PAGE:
“Adolescent dreams gave to adult screams. Paranoid that I won’t have all the things they say I need.”
Perhaps it is the fact that I’ve spent the majority of my twenty-one years of life living through the bitterness of Northeast Winters and the scorching hot Mid-Atlantic summers, but I’ve always thought of music as being associated with the seasons of the year. With that said, there are albums that seem to come about at the worst possible time of the year. Aaron West and The Roaring Twenties deeply affecting folk-rock debut We Don’t Have Each Other– released in the middle of the summer- comes to mind, as does the winter release of Walk The Moon’s newest pop masterpiece Talking Is Hard.
Turnover’s newest record could’ve fallen under that category as well. Peripheral Vision is a record that seems near-remorseful yearning that greater characterizes the late summer, early fall timeframe, rather than the rebirth that comes with late Spring. For an admittedly small subset of the band’s fan base, however, the early May release date of the record corresponds to one major life event: the end of the school year. In my particular case, this means my impending college graduation.
Because I’ve been nearing what is obviously a huge life milestone, I’ve been increasing- and understandably- nostalgic recently. And this nostalgia has reminded me of a quote from one of my favorite books- and by extension one of my favorite movies- High Fidelity by Nick Hornby. In it, the main character Rob Fleming states, “Sentimental music has this great way of taking you back somewhere at the same time that it takes you forward, so you feel nostalgic and hopeful all at the same time.”
I can’t help but assert, then, that Peripheral Vision is some of the best sentimental music I’ve heard in an immensely long time.
Turnover seems to deal in so many ways with the past. This is a testament to vocalist Austin Getz and the rest of the band’s ability to tell a story not simply through the lyrics but through the wistful, reminiscent melodies and musical backings. On “I Would Hate You If I Could,” Getz takes on the disintegration of the relationship and the seeming impossibility of starting over. Lines like, “I was out one night when I saw you and you froze me where I stood. I would hate you, I would hate you if I could,” obviously pack a significant emotional resonance, but even more impactful is the palpable longing in Getz vocals and the fluttering guitars which suggest the title’s indecisiveness. On humming, he uses a familiar melody to display the song’s subjects growing disinterest in the songs they used to love, as he sings the line, “Humming songs you heard when you were young. / Positively unattached, not even unattracted to the buzz.”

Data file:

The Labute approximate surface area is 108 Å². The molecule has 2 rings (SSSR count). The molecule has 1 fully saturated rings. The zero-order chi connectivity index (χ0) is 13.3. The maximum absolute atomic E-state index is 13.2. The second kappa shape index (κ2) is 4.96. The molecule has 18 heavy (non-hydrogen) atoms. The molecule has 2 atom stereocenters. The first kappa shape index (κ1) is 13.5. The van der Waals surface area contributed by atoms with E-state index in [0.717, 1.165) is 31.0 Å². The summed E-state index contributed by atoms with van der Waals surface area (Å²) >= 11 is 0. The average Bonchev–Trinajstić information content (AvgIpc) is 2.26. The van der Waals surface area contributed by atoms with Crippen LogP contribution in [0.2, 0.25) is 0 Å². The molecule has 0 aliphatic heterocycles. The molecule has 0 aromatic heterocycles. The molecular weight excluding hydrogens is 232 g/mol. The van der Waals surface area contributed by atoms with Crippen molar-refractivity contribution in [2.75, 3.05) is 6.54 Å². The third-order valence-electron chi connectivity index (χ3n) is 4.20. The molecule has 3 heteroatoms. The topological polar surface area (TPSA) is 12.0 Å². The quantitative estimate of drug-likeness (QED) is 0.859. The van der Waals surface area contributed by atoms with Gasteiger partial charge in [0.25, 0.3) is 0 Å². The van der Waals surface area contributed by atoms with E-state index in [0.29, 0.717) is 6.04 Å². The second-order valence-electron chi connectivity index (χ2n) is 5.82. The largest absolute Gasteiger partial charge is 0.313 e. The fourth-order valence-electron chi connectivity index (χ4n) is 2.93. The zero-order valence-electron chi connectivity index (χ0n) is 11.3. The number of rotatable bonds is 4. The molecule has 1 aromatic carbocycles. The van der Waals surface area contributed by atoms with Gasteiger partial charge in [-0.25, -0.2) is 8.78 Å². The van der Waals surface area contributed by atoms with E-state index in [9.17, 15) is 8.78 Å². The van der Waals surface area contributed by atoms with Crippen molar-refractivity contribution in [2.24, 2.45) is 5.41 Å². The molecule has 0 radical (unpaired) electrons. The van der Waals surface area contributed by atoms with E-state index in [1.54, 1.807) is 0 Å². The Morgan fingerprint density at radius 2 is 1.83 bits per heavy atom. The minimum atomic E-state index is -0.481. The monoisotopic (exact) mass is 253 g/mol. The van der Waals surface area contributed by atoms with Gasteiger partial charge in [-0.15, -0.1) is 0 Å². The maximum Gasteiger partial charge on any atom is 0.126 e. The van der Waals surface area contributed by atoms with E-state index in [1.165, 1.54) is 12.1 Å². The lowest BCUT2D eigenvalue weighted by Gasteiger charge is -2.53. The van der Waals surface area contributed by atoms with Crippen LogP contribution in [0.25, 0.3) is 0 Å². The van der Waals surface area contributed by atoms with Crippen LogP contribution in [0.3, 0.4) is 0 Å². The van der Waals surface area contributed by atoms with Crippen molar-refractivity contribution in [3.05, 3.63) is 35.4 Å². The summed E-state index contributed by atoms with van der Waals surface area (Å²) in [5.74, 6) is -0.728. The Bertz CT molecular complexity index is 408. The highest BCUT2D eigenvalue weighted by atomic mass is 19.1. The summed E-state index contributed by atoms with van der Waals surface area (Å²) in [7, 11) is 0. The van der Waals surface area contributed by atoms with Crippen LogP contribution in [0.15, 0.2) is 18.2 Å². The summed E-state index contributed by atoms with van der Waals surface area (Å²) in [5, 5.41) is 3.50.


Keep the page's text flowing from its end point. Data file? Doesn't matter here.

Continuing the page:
If you have read this far you know that I have hardly compared Peripheral Vision to any other album in the genre. It would be simple to compare Peripheral Vision to some of the band’s contemporaries’ newest records- and many have, comparing it to everything from Title Fight’s Hyperview to Superheaven’s Ours is Chrome to Daisyhead’s The Smallest Light.
Those records, however, seem to eschew the conventions of the genre simply for those band’s own whims- not building upon any past successes nor reinventing themselves enough to make a bold statement. Those albums were innovation for imitation’s sake. Peripheral Vision is a different animal entirely. It is innovation for necessity’s sake. Turnover appear to have provided a vital shake-up to the emo genre. No other band could have produced a song as pensive and melancholic as “Dizzy on the Comedown,” yet given it such an uplifting and regenerative hook. No other band in the genre could have distilled the simple yearning for self-fulfillment better than Turnover does on “New Scream,” “I’m craving that new scream lusting for more than just, old dreams. I’ve been dying to feel alive.”
Other records have come out that sound like Peripheral Vision, and, if we’re lucky, more records will come out in the future that sound like Peripheral Vision. But not too many records will ever be released that feel like Peripheral Vision.
This brings me back to my original point. As I stand at the crossroads of my life, I look to music to find the answers to things I don’t yet know. To quote High Fidelity again, “I’m very good at the past. It’s the present that I can’t understand.”
Peripheral Vision has helped me understand the present a little bit better, and perhaps it can even help me to carve out the future. I look forward to hitting repeat again and again to find out.